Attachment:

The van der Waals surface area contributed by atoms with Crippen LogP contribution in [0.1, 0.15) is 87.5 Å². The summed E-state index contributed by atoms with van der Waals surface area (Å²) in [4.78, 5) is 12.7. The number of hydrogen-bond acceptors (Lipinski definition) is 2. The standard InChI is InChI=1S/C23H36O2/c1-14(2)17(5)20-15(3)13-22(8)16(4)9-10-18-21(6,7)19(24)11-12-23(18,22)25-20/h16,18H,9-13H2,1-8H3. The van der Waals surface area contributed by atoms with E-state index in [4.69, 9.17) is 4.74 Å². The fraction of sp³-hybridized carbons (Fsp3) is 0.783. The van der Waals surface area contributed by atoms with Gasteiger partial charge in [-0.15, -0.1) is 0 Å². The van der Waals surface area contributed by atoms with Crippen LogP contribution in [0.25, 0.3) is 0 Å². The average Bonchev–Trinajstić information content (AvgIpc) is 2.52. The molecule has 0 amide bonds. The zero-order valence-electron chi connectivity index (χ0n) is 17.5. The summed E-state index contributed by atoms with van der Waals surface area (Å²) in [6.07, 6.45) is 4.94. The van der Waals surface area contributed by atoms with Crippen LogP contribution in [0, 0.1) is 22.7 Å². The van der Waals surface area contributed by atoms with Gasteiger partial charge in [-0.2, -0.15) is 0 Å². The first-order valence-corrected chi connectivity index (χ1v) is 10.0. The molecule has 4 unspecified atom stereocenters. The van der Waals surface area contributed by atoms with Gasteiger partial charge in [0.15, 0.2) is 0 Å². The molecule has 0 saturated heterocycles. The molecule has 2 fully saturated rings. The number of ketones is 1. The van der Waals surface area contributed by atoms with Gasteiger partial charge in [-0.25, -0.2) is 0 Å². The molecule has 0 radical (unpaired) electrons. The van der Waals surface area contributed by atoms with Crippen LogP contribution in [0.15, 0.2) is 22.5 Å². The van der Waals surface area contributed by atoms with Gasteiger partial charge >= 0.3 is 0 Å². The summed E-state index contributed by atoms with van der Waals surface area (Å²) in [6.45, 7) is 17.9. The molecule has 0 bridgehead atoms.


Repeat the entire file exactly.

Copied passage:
The van der Waals surface area contributed by atoms with Crippen LogP contribution in [0.1, 0.15) is 87.5 Å². The summed E-state index contributed by atoms with van der Waals surface area (Å²) in [4.78, 5) is 12.7. The number of hydrogen-bond acceptors (Lipinski definition) is 2. The standard InChI is InChI=1S/C23H36O2/c1-14(2)17(5)20-15(3)13-22(8)16(4)9-10-18-21(6,7)19(24)11-12-23(18,22)25-20/h16,18H,9-13H2,1-8H3. The van der Waals surface area contributed by atoms with E-state index in [4.69, 9.17) is 4.74 Å². The fraction of sp³-hybridized carbons (Fsp3) is 0.783. The van der Waals surface area contributed by atoms with Gasteiger partial charge in [-0.15, -0.1) is 0 Å². The van der Waals surface area contributed by atoms with Crippen LogP contribution in [0.25, 0.3) is 0 Å². The average Bonchev–Trinajstić information content (AvgIpc) is 2.52. The molecule has 0 amide bonds. The zero-order valence-electron chi connectivity index (χ0n) is 17.5. The summed E-state index contributed by atoms with van der Waals surface area (Å²) in [6.07, 6.45) is 4.94. The van der Waals surface area contributed by atoms with Crippen LogP contribution in [0, 0.1) is 22.7 Å². The van der Waals surface area contributed by atoms with Gasteiger partial charge in [-0.2, -0.15) is 0 Å². The first-order valence-corrected chi connectivity index (χ1v) is 10.0. The molecule has 4 unspecified atom stereocenters. The van der Waals surface area contributed by atoms with Gasteiger partial charge in [0.15, 0.2) is 0 Å². The molecule has 0 saturated heterocycles. The molecule has 2 fully saturated rings. The number of ketones is 1. The van der Waals surface area contributed by atoms with Gasteiger partial charge in [-0.25, -0.2) is 0 Å². The molecule has 0 radical (unpaired) electrons. The van der Waals surface area contributed by atoms with Crippen LogP contribution in [0.15, 0.2) is 22.5 Å². The van der Waals surface area contributed by atoms with Gasteiger partial charge >= 0.3 is 0 Å². The summed E-state index contributed by atoms with van der Waals surface area (Å²) in [6.45, 7) is 17.9. The molecule has 0 bridgehead atoms.